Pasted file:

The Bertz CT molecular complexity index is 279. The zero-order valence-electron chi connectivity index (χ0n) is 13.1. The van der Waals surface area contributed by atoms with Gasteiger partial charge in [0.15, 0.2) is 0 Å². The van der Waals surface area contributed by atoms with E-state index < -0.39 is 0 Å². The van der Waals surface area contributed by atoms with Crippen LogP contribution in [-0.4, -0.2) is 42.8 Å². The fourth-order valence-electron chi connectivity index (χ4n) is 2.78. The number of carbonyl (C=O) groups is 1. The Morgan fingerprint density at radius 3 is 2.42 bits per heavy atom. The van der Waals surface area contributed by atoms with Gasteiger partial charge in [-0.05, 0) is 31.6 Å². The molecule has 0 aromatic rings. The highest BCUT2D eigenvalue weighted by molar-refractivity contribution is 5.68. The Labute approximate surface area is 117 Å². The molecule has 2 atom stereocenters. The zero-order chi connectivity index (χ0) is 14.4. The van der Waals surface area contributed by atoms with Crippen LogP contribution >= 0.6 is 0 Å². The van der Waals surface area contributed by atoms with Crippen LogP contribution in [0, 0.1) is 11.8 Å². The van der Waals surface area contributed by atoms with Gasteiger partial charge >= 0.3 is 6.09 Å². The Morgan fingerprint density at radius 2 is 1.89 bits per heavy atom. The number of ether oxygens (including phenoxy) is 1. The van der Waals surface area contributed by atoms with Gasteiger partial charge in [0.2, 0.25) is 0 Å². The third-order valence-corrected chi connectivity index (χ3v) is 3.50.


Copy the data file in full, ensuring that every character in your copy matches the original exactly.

The Bertz CT molecular complexity index is 279. The zero-order valence-electron chi connectivity index (χ0n) is 13.1. The van der Waals surface area contributed by atoms with Gasteiger partial charge in [0.15, 0.2) is 0 Å². The van der Waals surface area contributed by atoms with E-state index < -0.39 is 0 Å². The van der Waals surface area contributed by atoms with Crippen LogP contribution in [-0.4, -0.2) is 42.8 Å². The fourth-order valence-electron chi connectivity index (χ4n) is 2.78. The number of carbonyl (C=O) groups is 1. The Morgan fingerprint density at radius 3 is 2.42 bits per heavy atom. The van der Waals surface area contributed by atoms with Gasteiger partial charge in [-0.05, 0) is 31.6 Å². The molecule has 0 aromatic rings. The highest BCUT2D eigenvalue weighted by molar-refractivity contribution is 5.68. The Labute approximate surface area is 117 Å². The molecule has 2 atom stereocenters. The zero-order chi connectivity index (χ0) is 14.4. The van der Waals surface area contributed by atoms with Crippen LogP contribution >= 0.6 is 0 Å². The van der Waals surface area contributed by atoms with Crippen LogP contribution in [0, 0.1) is 11.8 Å². The van der Waals surface area contributed by atoms with Gasteiger partial charge >= 0.3 is 6.09 Å². The Morgan fingerprint density at radius 2 is 1.89 bits per heavy atom. The number of ether oxygens (including phenoxy) is 1. The van der Waals surface area contributed by atoms with Gasteiger partial charge in [0.2, 0.25) is 0 Å². The third-order valence-corrected chi connectivity index (χ3v) is 3.50.